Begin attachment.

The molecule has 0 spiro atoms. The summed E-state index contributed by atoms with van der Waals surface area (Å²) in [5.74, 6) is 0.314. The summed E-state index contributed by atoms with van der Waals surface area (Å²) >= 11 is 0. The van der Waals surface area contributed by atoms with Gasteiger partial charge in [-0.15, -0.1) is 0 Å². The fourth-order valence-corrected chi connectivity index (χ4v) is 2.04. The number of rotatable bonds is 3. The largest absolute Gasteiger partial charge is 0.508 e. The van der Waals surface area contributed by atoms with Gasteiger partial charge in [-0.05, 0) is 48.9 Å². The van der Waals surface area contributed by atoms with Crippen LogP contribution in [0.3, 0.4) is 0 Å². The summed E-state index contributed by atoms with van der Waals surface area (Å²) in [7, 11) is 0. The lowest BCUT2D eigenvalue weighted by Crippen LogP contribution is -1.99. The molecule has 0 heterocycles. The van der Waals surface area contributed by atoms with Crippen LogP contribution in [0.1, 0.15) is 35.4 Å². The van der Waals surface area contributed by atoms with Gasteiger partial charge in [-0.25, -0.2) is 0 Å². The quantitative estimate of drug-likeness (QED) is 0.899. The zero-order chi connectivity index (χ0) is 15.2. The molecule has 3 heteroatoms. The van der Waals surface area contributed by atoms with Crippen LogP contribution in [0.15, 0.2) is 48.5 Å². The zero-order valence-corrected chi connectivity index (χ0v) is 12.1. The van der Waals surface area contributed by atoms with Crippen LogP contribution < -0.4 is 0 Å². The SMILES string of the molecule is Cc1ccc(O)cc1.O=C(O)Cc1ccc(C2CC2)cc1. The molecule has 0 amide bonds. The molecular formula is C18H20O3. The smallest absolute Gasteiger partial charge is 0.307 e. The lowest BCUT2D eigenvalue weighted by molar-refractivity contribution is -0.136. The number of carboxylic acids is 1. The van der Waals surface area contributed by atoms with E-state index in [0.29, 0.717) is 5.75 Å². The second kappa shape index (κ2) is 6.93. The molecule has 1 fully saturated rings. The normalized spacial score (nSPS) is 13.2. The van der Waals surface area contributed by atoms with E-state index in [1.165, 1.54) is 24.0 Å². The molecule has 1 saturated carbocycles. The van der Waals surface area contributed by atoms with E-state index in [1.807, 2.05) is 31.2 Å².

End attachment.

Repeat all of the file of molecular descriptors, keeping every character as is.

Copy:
The molecule has 0 spiro atoms. The summed E-state index contributed by atoms with van der Waals surface area (Å²) in [5.74, 6) is 0.314. The summed E-state index contributed by atoms with van der Waals surface area (Å²) >= 11 is 0. The van der Waals surface area contributed by atoms with Gasteiger partial charge in [-0.15, -0.1) is 0 Å². The fourth-order valence-corrected chi connectivity index (χ4v) is 2.04. The number of rotatable bonds is 3. The largest absolute Gasteiger partial charge is 0.508 e. The van der Waals surface area contributed by atoms with Gasteiger partial charge in [-0.05, 0) is 48.9 Å². The van der Waals surface area contributed by atoms with Crippen LogP contribution in [0.3, 0.4) is 0 Å². The summed E-state index contributed by atoms with van der Waals surface area (Å²) in [7, 11) is 0. The lowest BCUT2D eigenvalue weighted by Crippen LogP contribution is -1.99. The molecule has 0 heterocycles. The van der Waals surface area contributed by atoms with Crippen LogP contribution in [0.1, 0.15) is 35.4 Å². The van der Waals surface area contributed by atoms with Gasteiger partial charge in [-0.25, -0.2) is 0 Å². The quantitative estimate of drug-likeness (QED) is 0.899. The zero-order chi connectivity index (χ0) is 15.2. The molecule has 3 heteroatoms. The van der Waals surface area contributed by atoms with Crippen LogP contribution in [0.15, 0.2) is 48.5 Å². The zero-order valence-corrected chi connectivity index (χ0v) is 12.1. The van der Waals surface area contributed by atoms with Crippen LogP contribution < -0.4 is 0 Å². The SMILES string of the molecule is Cc1ccc(O)cc1.O=C(O)Cc1ccc(C2CC2)cc1. The molecule has 0 amide bonds. The molecular formula is C18H20O3. The smallest absolute Gasteiger partial charge is 0.307 e. The lowest BCUT2D eigenvalue weighted by molar-refractivity contribution is -0.136. The number of carboxylic acids is 1. The van der Waals surface area contributed by atoms with E-state index in [0.29, 0.717) is 5.75 Å². The second kappa shape index (κ2) is 6.93. The molecule has 1 fully saturated rings. The normalized spacial score (nSPS) is 13.2. The van der Waals surface area contributed by atoms with E-state index in [1.165, 1.54) is 24.0 Å². The molecule has 1 saturated carbocycles. The van der Waals surface area contributed by atoms with E-state index in [1.807, 2.05) is 31.2 Å².